by Malinda Fillingim
Although I was the teacher, I was the one who had a lesson to learn.
As the fourth grade teacher at Haliwa-Saponi Tribal School in Hollister, I had an open door policy when it came to parents and tribal leaders who wanted to observe or volunteer in my classroom. Tribal leaders and their relatives had visited us and taught us pottery, origami, beading, and traditional dance steps. Such presentations helped me teach relative and integrative lessons about math, science, patterns, and geometry. With each visitor, my students not only gained valuable core lessons, but a sense of heritage pride and identity.
It was the spring of 2001 and my students were busy measuring the circumference of apples, peeling them, slicing them into rings, and then hanging them up to dry. We were estimating which size of apple rings would dry fastest and calculating whether placing the apples near the window would speed up the drying process. We were learning how to preserve food as so many of their ancestors, and mine, had done. It was an ordinary day in an extraordinary classroom when I heard a soft knock on the door.
The gentleman who came to my door that spring did so humbly, apologizing for interrupting the apple peeling, and explained he had a turkey he wanted to show my class. My mind conjured up a frozen turkey wrapped in plastic paper, without legs, feathers, or anything that resembled a real live turkey. I wasn’t sure why he wanted my students to see a frozen turkey, but my students voiced a great deal of respect for this elderly man, so I obliged and we went to the back of his pickup truck to see this turkey.
The only piece of plastic I saw on his truck was the big tarp the dead wild red-bearded turkey was resting upon, feet up and feathers attached.
I tried not to act surprised, but in fact I was. I had eaten hundreds of turkeys n my life, but the only wild ones I had ever seen were crossing the dirt roads I used to drive on when playing hooky from high school. And they were alive, gobbling loudly.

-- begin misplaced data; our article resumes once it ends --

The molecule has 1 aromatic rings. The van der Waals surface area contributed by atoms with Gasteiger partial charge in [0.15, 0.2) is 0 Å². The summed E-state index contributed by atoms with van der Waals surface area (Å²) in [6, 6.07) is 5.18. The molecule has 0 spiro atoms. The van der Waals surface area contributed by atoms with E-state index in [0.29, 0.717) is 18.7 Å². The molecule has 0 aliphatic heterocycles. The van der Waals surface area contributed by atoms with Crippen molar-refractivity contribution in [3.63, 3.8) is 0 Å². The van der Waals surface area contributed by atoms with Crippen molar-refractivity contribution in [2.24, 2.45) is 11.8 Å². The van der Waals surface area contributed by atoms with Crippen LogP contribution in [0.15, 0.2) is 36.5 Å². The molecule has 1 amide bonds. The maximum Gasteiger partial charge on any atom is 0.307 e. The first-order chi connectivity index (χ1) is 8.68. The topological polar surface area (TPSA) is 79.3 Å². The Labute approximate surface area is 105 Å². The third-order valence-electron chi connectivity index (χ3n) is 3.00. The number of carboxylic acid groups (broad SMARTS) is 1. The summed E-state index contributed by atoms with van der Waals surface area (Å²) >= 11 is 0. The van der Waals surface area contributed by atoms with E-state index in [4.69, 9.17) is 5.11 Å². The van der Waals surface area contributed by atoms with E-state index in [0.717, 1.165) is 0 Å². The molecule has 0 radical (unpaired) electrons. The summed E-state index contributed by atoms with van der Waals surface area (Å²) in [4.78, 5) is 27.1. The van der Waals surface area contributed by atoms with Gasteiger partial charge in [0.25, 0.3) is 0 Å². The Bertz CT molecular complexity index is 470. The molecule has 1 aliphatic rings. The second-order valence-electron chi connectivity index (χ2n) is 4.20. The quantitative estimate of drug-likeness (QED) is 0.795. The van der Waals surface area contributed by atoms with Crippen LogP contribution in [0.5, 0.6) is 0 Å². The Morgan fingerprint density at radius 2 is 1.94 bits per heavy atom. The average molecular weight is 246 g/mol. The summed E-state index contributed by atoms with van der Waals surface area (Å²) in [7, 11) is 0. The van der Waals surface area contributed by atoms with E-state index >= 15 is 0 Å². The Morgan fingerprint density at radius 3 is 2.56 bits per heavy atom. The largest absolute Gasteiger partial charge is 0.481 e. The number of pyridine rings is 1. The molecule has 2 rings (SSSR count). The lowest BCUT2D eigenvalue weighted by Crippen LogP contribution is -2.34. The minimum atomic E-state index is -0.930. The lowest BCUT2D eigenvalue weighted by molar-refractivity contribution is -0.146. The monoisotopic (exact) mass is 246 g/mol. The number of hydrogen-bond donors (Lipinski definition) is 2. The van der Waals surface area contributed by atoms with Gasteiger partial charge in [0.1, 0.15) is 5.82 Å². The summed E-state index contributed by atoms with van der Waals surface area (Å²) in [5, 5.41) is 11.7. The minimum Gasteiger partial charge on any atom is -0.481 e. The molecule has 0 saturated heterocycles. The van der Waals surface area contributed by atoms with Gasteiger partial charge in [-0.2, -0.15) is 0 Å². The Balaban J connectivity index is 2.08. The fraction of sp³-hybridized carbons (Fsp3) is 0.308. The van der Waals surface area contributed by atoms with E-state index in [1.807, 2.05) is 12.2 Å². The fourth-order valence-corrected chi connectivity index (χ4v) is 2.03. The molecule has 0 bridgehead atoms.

The elder talked kindly to my students who had now encircled the pickup, some sitting on the sides or standing on the tires. They were not fazed by the dead turkey.
“I killed him with the bow my father used and my grandfather made. It has served us well.”
He did not speak in vanity or with pride, but gently and with respect for the men before him who had provided food for their families. The children shook their heads in unison with him, united by something that could not be seen.
He continued to speak about how to track a turkey, how baiting a turkey was cruel, not honoring the turkey’s life. He told of how the turkey had given his life so others could live, how nature gave to us life and we are to give life back by respecting nature, living in unison with it, not in dominance. He spoke of the turkey as a friend, a companion who had given up his life so he, the man, could live.
I listened, quietly trying to squelch my desire to make my students estimate the weight of the turkey, the number of feathers, and how many people it would feed. I wanted facts, outcomes, lesson plans, and evidence of learning. Slowly, I realized that learning about respecting animals, appreciating one’s history, and embracing nature with kindness was one of the best lessons my students could ever learn. My heart took over my calculating and obsessive mind, and I listened, really listened, to this man of wisdom as he prayed a prayer of thanksgiving for the turkey, for life.
His prayer went something like this:
For the life of this turkey we give thanks. For the feathers that will soften our fall we are thankful. For the meat that will fill our stomachs we say thanks. May our tracks leave nothing but peace behind us and may our lives offer nothing but gratitude before us.
My students were quieter than they had ever been under that blue sky as he ended his prayer. He took feathers off the turkey and gave each student and me one feather. He explained that alone one feather could not keep us warm or comfort us as we fell, but put together, we could give to one another comfort and warmth. “We are better together than apart. Remember that.”
Each student thanked him and we returned to our room, each holding a feather. I never learned that man’s name, never saw him again. But I knew him. He was a man of thanksgiving and each Thanksgiving as I thaw out my frozen turkey, I remember him with gratitude.
Malinda Dunlap Fillingim had the good fortune to move to her step-father’s hometown, Walnut Cove, NC when she was in eighth grade. Curious by nature, Malinda asked Mama Dunlap so many questions about her cooking that she finally gave up some of the old recipes she carried in her head. Malinda is an ESL teacher at Cape Fear Community College and lives in Leland with her husband.